The Drinking Gourd

May
27

Post by community member:

My Roane County-born Grandmother kept things — things that didn’t make sense to me as a child. A silver spoon, wire threaded with stacks of fancy buttons, a gourd with a hole cut in it’s side and a loop of twine sticking out the stem end, and more.

Dad and Grandma in 1934.

As I have grown and aged, I more and more come to understand the things she saved.

Great-Grandmother Bird Wolfe Paxton in 1925.

When the gourd first came to me there was writing on the bulbous end. The writing said that the gourd was “given to Bird Paxton” (my Great-Grandmother) by an ‘Aunt’ who grew it in the 1860’s. As a younger woman I displayed the gourd on my kitchen wall for years. Sadly the writing faded and so has my recollection of the name of the ‘Aunt’ and the exact date it was grown and gifted.

This gourd was a drinking gourd that hung on a nail and was used by my Grandmother’s Mother to drink cool, clean water from the well. Keeping the gourd that touched her Mother’s lips so many times over so many years was obviously of great importance to her.

We have so many kitchen and household ‘toys’ and gadgets these days that it’s easy to never know (or just forget) what daily importance such a thing as a drinking gourd held well over 100 years ago. It was one less thing needing to be purchased. Making do with what could be grown or re-purposed. Gourds became drinking vessels, ladles, darning eggs for socks, birdhouses, musical instruments, rattles to keep babies occupied ….


So, now it’s me who keeps things–things that won’t seem to make sense either, but one day maybe someone will understand why I kept the things I chose to. Who I was and what was important to me? That it wasn’t the ‘things’ but the memories that they represent? Hmmmmm.

Well, I think I’ll start now by telling about the drinking gourd ……

You can also find Dede at Yahoo’s Canning2.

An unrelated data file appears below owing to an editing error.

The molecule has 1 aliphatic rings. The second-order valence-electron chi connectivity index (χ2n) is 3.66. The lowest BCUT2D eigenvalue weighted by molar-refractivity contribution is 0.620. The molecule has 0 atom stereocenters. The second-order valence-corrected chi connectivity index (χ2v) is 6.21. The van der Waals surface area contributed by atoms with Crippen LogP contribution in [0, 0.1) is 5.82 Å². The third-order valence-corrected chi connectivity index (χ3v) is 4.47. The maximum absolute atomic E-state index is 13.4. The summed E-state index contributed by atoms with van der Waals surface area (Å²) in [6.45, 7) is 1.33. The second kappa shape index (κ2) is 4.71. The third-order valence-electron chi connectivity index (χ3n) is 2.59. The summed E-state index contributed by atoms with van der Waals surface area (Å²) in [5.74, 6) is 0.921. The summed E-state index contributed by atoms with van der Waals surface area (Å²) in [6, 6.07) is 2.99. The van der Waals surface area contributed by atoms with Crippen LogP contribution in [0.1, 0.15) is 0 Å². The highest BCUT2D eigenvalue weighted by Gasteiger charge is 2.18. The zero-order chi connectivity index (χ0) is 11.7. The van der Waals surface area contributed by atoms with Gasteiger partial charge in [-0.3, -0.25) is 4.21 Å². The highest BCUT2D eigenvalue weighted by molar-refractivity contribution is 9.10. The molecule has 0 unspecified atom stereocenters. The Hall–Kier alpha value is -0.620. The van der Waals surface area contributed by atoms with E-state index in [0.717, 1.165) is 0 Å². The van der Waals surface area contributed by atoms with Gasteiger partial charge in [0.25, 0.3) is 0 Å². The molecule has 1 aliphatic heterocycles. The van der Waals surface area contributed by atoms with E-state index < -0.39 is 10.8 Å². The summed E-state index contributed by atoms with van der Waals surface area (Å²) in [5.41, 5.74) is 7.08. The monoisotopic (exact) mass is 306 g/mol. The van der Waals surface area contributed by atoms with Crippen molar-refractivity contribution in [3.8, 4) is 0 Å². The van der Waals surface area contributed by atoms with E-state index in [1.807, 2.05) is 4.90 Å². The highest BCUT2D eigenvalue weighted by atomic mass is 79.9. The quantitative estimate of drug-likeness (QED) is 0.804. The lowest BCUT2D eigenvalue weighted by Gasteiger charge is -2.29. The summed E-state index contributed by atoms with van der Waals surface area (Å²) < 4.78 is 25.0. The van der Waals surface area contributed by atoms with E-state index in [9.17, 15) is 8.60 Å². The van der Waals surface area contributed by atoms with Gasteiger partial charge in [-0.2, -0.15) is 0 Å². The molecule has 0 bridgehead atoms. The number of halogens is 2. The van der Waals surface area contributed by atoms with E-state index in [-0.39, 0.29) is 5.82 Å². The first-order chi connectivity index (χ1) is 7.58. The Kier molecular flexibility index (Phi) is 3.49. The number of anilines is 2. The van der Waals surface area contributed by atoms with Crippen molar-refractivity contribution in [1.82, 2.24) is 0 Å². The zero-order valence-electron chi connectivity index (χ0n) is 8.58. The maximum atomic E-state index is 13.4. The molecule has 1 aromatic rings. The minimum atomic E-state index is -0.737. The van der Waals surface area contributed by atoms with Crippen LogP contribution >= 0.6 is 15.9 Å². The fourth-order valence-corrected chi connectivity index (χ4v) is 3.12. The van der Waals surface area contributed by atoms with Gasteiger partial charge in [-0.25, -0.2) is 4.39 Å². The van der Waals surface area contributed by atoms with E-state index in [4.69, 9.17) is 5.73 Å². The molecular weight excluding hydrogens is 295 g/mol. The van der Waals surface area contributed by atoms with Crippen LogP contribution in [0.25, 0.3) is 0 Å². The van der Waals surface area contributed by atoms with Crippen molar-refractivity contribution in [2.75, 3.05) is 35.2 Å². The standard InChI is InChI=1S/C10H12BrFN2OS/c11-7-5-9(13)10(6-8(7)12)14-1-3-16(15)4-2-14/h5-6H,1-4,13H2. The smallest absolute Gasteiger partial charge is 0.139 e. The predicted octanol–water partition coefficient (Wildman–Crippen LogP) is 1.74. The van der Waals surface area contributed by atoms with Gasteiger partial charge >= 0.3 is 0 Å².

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Comments

  1. roseh says:

    Dede, how lovely to see and hear about your wonderful heirloom. That gourd has a wonderful patina, I can imagine how smooth it must feel. A truly beautiful treasure.

  2. CindyP says:

    That is a beautiful post, Dede! A wonderful treasure you’ve been left with to keep. Isn’t it strange that as you grow older you actually know what it means to “keep” these treasures, but when we’re younger they were just things that were pretty.

    🙂

  3. Cathy Jones (catray44) says:

    That was beautiful, Dede, and so is that gourd! I share you heart in this!

  4. Linda Goble says:

    Dede, I don’t understand what darning eggs for socks is. Can you explain this to me. The gourd is neat.Linda

  5. Pete says:

    We usually used an old lightbulb for a darning egg! Ahh, what memories this post triggered. Thank you, Dede!

  6. Darlene says:

    Linda…in case you have not received an answer to your question about darning eggs.

    Socks with holes were sewn closed by putting the sock over a light bulb with the hole at the top of the bulb. Needle and thread was then used to darn the hole closed. This was my first sewng job as a young child. Oh my! Does this mean I’m actually gettng “old”? LOL.

  7. marymac says:

    What lovely memories!!!!

  8. Jeannie Brazell says:

    Thank you for sharing the pictures and memories. What a treasure you have!

  9. AngelaB says:

    What a wonderful thing to own. Anything that belonged to my grandmother is so very special to me. I have her fried potato bowl. It could have been used for anything, but she only put fried potatoes in it for some reason. It holds a very special place in my china cabinet and in my heart.
    Sweet memories are such precious things. The older I get, the more I realize that my folks and my grandparents were right about so many things.
    LoveYa,

  10. tsmith says:

    Thank you for the nice post. Keeping family memories alive is very important, I think. I have my Great Aunt’s lefse rolling pin. I also have a 100+ year old flute. It came somewhere from my mother’s side of the family. Unfortunately, I don’t now where or how it came to us.

  11. Linda Goble says:

    Dede and Darlene Thank you for letting me know about darning. Darlene no we are never getting old. I decide that a long time ago. I never heard of that being done. I just sew them up with my hand in the sock. I will have to use a light bulb next time. Linda

  12. Moopsee says:

    Your history that you’ve shared is absolutely lovely! Thanks for letting us have a peak into your life.

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